With three out of four decks being mono red, I feel like I have to expand this article in order to fulfill my statement in introduction about splashing colors. White splash was already mentioned with hellakevin’s deck and could be the current go-to for Modern Goblins. We will skip blue as it’s not the most popular or useful option. In theory, Spell Pierce could sound good but being reactive is only viable against faster combo decks that we have to race, and we can usually do so with better options that help us win games and not just avoid losing it.
Red is the best color for Goblins and a requirement, but lets check out our options.
Green was first looked upon after Destructive Revelry came in Theros as the best thing to hit Enchantments, but when Atarka’s Command was printer it became hands down the best option. Other cards that open up are Tin Street Hooligan, Ancient Grudge, Gruul Charm, Domri Rade, Become Immense and even Tarmogoyfs if you expect a lot of bolts. Green also offers lifegain but as aforementioned, Burn is a decent match-up and we shouldn’t dilute our sideboard with suboptimal cards. There used to be a brew on GatheringMagic with Burning-Tree Emissary, Tattermunge Maniac, Spike Jester and Jund Hackblade package but it can be achieve without having any green mana to begin with despite having multiple “green” cards (it should be under black section).
To this date, Atarka Goblins are one of the most popular options for Goblin players and rivaled only by the recent 8-Whack that appeared after the printing of Reckless Bushwhacker.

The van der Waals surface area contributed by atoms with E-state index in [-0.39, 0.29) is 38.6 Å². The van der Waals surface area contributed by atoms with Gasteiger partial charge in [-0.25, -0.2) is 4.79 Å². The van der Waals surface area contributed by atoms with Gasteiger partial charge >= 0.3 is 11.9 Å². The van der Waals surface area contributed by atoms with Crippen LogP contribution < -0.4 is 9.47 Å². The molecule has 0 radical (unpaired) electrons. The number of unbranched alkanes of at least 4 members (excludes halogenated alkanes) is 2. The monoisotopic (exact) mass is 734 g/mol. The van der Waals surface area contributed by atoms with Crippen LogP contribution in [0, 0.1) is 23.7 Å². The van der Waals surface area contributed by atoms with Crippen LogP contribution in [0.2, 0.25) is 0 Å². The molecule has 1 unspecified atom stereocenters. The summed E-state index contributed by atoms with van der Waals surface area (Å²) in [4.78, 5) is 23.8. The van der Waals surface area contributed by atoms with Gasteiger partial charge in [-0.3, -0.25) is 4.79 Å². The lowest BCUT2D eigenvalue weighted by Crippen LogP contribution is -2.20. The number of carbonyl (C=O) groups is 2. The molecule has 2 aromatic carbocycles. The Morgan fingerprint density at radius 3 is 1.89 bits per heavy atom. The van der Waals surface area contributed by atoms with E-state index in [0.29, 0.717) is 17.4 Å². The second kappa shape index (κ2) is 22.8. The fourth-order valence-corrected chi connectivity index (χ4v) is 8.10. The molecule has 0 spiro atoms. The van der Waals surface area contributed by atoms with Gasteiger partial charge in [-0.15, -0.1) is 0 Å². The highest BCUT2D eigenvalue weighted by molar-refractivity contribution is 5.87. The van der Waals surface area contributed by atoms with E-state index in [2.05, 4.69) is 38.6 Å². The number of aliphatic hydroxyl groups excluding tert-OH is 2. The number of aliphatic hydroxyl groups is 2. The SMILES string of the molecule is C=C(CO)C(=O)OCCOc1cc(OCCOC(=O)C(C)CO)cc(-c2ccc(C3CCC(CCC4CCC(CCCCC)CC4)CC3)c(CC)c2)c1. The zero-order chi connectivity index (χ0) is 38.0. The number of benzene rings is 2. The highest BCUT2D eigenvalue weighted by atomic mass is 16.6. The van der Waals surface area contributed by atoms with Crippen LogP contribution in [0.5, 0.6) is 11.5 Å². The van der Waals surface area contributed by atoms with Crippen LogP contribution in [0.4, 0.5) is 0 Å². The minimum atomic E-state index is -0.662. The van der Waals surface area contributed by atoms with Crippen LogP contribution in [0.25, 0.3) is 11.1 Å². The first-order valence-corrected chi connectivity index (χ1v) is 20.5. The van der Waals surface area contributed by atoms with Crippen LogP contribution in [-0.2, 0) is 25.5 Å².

hellakevin is not the first to try splashing white, but only with Inspiring Vantage did the splash become as easy as we wanted. Fast land provide us with a pain-free and an untapped source most of the time and it is one of the ofter overlooked reasons why splashing in Goblins is so smooth. Boros Charm is a no-brainer and Thalia, Guardian of Thraben already showed her worth in Legacy Goblins as she excels at slowing spell based decks in non-rotating formats. Path to Exile is the best removal for our deck since giving a land but removing a blocker for 1 mana and winning on the spot is something we can make happen, we just have to use it aggressively when looking for a win and avoid ramping our opponents.
White also gives us Enchantment hate with Wear // Tear, which is a versatile card but lacks the firepower of Destructive Revelry despite costing one less to go after Worship, Daybreak Coronet, Phyrexian Unlife and the likes. Use Burrenton Forge-Tender only if you are surrounded by Skred Red or other red-based sweeper decks and Kor Firewalker should be a no-go. Rest in Peace could be an option if you feel Tormod’s Crypt or Relic of Progenitus can’t do all the work in your metagame, but don’t forget the non-bo with Grim Lavamancer if you play one. Stony Silence should be avoided as we have so many better options in red alone. One interesting choice is Chained to the Rocks, a decent removal without a direct drawback but can be destroyed and is not an instant, which usually doesn’t matter as much but when splashing white, leaving mana open for Boros Charm and Path at the ready can be huge in comparison with tapping out sorcery speed. Path also hits manlands and flashed creatures before declaring blocks and in rare cases, you can also ramp yourself if in need of a land. All in all Path is miles ahead.